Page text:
Pug with bilateral nasal discharge, gag, retch and cough
My thirteen year old female pug has had bilateral nasal discharge (sometimes clear and sometimes white and yellow mucous), gag, retch, some regurgitation and unproductive cough/wheeze over a five month period. She has historically been a very healthy, active dog. She was boarded for the first time in September 2012 and very shortly thereafter presented with cough. Kennel cough was ruled out. She was treated with Zeniquin and Butorphanol with no improvement.
Chest radiographs were normal and she does not have collapsing trachea. In October she had a scope and there was adequate laryngeal function. Steroids were started to treat a possible low grade allergic pharyngitis. That didn’t help so we tried first an antihistamine and then steroid prednisone but that didn’t help either.
In October she started developing the bilateral nasal discharge and endoscopy/rhinoscopy was performed. Nothing unusual was found.
Since then there has been an increase in gag/retch/cough. Since she didn’t respond to antibiotics, steroids, antihistamines, chemotherapy Alkeran was started with the idea that if it is plasmacytoma that would be the most logical treatment option. Although she tolerated this treatment well, no improvement was noticed after three weeks.
As a final rule out, we tested her for the fungal disease blastomycosis by urine testing in January. Her test came back a low positive. To further assess that test result, we submitted the nasal tissues taken at rhinosopy for PCR testing and the results were negative.
Chest radiographs were repeated. She has a normal heart rate and rhythm, does not have a heart murmur, and has excellent exercise tolerance.
The nasal discharge is primarily during walks (when she is getting more exercise). The gag, retch, cough happens more and more and some nights she is up fifteen times and other nights not at all. The episodic nature of her symptoms is a real mystery. I understand it is difficult to diagnose without further diagnostic testing such as another endoscopy/ rhinoscopy, but I am reluctant to put her through much more at thirteen.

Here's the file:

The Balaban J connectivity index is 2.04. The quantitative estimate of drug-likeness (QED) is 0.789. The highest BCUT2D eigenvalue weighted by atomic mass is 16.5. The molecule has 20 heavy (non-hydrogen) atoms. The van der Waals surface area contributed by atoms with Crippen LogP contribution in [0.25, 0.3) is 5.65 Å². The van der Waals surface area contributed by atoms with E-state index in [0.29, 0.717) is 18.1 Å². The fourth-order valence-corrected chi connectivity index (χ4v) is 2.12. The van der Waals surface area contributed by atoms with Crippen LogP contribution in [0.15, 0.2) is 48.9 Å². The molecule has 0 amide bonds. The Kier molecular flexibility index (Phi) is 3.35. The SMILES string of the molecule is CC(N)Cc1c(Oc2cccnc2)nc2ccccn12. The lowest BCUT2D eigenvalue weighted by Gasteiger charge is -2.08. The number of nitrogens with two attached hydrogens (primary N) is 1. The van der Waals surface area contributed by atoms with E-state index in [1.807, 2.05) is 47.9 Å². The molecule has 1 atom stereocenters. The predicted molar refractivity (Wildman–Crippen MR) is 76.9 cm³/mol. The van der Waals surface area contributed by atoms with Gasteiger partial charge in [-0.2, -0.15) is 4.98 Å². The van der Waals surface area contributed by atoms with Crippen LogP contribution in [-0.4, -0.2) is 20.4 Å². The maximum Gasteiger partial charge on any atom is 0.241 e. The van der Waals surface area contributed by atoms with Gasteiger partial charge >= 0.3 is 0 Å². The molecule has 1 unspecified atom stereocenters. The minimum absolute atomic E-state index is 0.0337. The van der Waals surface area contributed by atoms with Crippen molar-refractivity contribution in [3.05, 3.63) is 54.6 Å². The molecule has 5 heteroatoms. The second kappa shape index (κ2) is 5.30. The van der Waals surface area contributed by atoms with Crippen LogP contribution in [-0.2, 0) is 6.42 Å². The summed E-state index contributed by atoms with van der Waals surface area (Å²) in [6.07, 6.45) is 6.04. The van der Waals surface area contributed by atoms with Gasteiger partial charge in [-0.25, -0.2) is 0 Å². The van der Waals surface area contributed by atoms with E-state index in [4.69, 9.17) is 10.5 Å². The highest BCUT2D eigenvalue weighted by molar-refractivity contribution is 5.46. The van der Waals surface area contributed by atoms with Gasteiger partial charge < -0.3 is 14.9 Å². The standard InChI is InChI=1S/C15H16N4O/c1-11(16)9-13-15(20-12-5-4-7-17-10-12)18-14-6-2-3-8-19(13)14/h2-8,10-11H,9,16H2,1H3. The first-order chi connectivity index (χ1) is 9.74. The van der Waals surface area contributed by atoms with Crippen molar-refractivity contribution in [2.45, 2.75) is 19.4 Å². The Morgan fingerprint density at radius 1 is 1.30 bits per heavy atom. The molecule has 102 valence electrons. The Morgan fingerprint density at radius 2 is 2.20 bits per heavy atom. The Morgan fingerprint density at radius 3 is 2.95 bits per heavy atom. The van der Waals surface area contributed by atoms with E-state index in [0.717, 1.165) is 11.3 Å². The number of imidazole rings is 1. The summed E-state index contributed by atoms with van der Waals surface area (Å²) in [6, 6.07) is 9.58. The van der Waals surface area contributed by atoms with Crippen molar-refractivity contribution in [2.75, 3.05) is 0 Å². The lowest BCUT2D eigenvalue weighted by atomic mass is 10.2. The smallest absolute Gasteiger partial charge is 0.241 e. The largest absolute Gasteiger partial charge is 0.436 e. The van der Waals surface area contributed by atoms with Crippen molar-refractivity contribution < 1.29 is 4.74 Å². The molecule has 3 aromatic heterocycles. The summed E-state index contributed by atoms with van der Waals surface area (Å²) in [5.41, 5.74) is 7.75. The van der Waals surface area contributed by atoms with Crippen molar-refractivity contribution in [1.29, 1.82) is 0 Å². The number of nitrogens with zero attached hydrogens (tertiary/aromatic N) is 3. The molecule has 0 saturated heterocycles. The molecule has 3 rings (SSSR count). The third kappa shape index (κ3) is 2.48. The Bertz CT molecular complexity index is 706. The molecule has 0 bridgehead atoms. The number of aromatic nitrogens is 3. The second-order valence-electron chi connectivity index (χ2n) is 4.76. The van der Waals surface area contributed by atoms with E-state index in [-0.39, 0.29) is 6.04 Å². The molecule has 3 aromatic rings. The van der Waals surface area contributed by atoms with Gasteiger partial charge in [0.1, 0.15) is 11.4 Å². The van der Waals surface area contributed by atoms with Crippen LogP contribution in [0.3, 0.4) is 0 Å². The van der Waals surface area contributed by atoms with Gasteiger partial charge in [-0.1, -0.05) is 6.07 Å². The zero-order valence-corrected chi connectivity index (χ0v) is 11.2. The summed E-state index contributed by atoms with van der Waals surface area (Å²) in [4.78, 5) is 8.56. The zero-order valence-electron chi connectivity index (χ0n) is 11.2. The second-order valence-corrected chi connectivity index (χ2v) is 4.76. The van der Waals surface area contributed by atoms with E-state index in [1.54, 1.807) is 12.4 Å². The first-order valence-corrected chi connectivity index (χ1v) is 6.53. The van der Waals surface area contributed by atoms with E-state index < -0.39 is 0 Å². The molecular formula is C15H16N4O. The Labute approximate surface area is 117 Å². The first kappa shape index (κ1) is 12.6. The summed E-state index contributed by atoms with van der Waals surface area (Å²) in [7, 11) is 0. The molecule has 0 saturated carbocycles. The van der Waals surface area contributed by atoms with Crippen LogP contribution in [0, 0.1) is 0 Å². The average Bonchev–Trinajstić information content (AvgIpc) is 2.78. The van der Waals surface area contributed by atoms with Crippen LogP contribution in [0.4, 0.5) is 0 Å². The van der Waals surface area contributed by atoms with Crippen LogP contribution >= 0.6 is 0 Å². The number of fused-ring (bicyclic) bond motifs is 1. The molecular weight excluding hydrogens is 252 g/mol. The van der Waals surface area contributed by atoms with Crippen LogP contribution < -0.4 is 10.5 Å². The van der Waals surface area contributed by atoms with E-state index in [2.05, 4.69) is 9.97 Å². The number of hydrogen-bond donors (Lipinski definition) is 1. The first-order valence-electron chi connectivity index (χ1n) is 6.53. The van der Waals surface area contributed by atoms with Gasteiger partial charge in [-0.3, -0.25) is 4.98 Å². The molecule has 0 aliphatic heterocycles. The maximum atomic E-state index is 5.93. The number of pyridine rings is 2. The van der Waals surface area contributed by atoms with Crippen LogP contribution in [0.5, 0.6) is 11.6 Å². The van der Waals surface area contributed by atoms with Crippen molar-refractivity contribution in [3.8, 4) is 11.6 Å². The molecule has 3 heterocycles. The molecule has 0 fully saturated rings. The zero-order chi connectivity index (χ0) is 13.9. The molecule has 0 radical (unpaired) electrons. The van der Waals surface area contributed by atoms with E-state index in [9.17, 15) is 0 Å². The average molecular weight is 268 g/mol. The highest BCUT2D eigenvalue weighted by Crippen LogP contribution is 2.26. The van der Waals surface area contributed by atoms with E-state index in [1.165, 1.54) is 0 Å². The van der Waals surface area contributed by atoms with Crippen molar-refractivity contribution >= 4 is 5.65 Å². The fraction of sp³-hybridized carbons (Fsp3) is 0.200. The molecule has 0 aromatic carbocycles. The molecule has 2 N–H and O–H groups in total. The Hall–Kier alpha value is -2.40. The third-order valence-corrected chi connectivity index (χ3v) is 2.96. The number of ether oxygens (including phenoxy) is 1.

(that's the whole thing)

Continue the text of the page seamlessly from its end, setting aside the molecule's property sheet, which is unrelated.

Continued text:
Given the experts/professionals are stump ted I doubt there is much any of us on this community can add... but hold out hope, someone with a similar problem found a cure/fix.
You mention the kennel experience, are there any other unusual experiences you can think of. Has her diet changed, or maybe should it. Are you feeding a bland, grain free, etc... I'm not a food expert but believe my Westie has food sensitivities.
I do not have any idea what the life expectancy is, but 13 is in the older bracket even for a small dog.
Wishing you a more helpful reply from others who know more.
Thank you for your reply. I posted to see if anyone's dog has experienced this. I can't believe she's the first! Nothing has changed with her food or within the house. We do feed her a top quality food (really just salmon and potato) and she's always been a fish girl so we even cook salmon for her. Pugs tend to be prone to allergies, so I have always avoided food with corn, wheat, etc. She hasn't had a problem with food allergies so far. She is definitely a senior pug - but they can live to a good old age.
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